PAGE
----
« Benforado on cameras and perspective | Main | But the Poor ARE Politically Powerful ... »

Thursday, August 13, 2015

A first take on recalcitrant county clerks

Judge Bunning of the Eastern District of Kentucky preliminarily enjoined the county clerk of Rowan County from enforcing a policy of declining to issue all marriage licenses so as to avoid having to issue licenses to same-sex couples. This is the first detailed challenge to a county clerk refusing to abide by Obergefell and state orders to comply with Obergefell.

Update: The office turned away a same-sex couple (although not the plaintiffs) this morning (H/T: Josh).

Thoughts after the jump.

1) The policy involved here was especially broad. The clerk did not argue that she should not personally have to issue licenses but that another staffer in the office would. Rather, she objected to licenses being issued in her  name as the county clerk, insisting that doing so both compelled her to speak and cause her to endorse and enable conduct that violates her religious beliefs.

2) The case was less about Obergefell than about the general fundamental right to marry (which, under Obergefell, applies equally to same- and opposite-sex couples). The right was substantially burdened for all couples either having to go to a neighboring county to receive a license or get the license from the county judge (who is authorized to issue licenses if the clerk is unable to do so). Interestingly, unlike the Fifth Circuit in the clinic-regulation cases, the court recognized that requiring people to travel (perhaps as long as an hour) to another county could burden those who like the financial, physical, or practical means to travel and thus should not be considered a less-burdensome alternative.

3) The court held that Kentucky county clerks act as state, rather than county, officials in making office policies with respect to issuing marriage licenses. This does not affect an action for injunctive relief. But it does affect the potential for plaintiffs to pursue damages against recalcitrant officials and offices, which is another tool for ensuring compliance with Supreme Court precedent. Damages are not available against state (as opposed to local) entities, so the clerk's office cannot be sued for damages,* although the clerk herself could be sued both for her own refusal to issue licenses, as well as for her role in supervising or ordering her employees not to issue licenses. But being able to sue the office means the plaintiffs would not have to deal with qualified immunity, which is not available to municipalities. The clerk herself can raise qualified immunity, which means damages are not going to be available, at least until a significant body of law builds up.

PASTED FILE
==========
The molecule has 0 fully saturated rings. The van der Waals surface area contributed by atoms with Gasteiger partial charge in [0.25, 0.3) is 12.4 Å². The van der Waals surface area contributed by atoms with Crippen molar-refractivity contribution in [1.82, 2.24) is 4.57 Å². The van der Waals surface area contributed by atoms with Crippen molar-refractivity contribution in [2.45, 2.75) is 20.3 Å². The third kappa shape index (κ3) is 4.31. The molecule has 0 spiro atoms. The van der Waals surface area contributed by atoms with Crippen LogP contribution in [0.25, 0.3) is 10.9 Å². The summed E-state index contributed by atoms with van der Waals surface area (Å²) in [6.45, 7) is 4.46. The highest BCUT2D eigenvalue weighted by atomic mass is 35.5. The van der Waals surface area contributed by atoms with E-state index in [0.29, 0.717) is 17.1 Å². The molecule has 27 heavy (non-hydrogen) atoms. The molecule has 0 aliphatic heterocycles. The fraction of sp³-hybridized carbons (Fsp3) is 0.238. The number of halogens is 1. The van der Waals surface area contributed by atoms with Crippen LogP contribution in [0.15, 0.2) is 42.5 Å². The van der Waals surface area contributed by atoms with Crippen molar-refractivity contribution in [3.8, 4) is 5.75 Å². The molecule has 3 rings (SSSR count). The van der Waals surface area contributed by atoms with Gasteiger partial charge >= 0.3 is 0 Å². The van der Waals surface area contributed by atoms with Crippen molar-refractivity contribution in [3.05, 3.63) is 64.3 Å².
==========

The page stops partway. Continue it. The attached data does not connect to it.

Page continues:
[*] The court here attributed it to the Eleventh Amendment, a common and unfortunate mistake. Section 1983 (the source of a constitutional damages action) is § 5 legislation that, at least in constitutional cases, is congruent and proportionate to the rights protected by § 1 of the Fourteenth Amendment. The problem is that the Court held that Congress did not abrogate sovereign immunity because "persons" in § 1983 does not include sovereigns. But, as the doctrine developed, Congress could have done so. Thus, the unavailability of damages against the state on constitutional claims is a product of statutory interpretation, not the Constitution.

Update: Note the nuance with respect to the couple denied the license this morning. The clerk is not in contempt because the injunction only protects the five named couples and only obligates her to issue licenses to those five couples. This new couple has to go back to Judge Bunning (either in a new lawsuit or by intervening) and have the injunction extended. Then someone can hold the clerk in contempt--which, frankly, is exactly what she is hoping will happen.

Further Update: This story reports that one of the plaintiff couples (including the named plaintiff) also tried to get licenses on Thursday and were denied. And now the clerk can be held in contempt.

Posted by Howard Wasserman on August 13, 2015 at 09:36 AM in Civil Procedure, Constitutional thoughts, First Amendment, Howard Wasserman | Permalink

Comments

So what does the right to marry actually contain, aside from the right to get a piece of paper from the government?

It is a pretty unusual right, the right to marry. I have the right to free speech or to own property, but they government just needs to leave me alone, they do not have to give me a certificate to recognize the fact that I have chosen to speak or own property.

Posted by: Jr | Aug 15, 2015 3:31:32 PM

She becomes a martyr to the cause.

Posted by: Howard Wasserman | Aug 14, 2015 1:18:12 PM

With respect the last line, how does it help her to be held in contempt?

Posted by: Charles | Aug 14, 2015 1:14:43 PM

Post a comment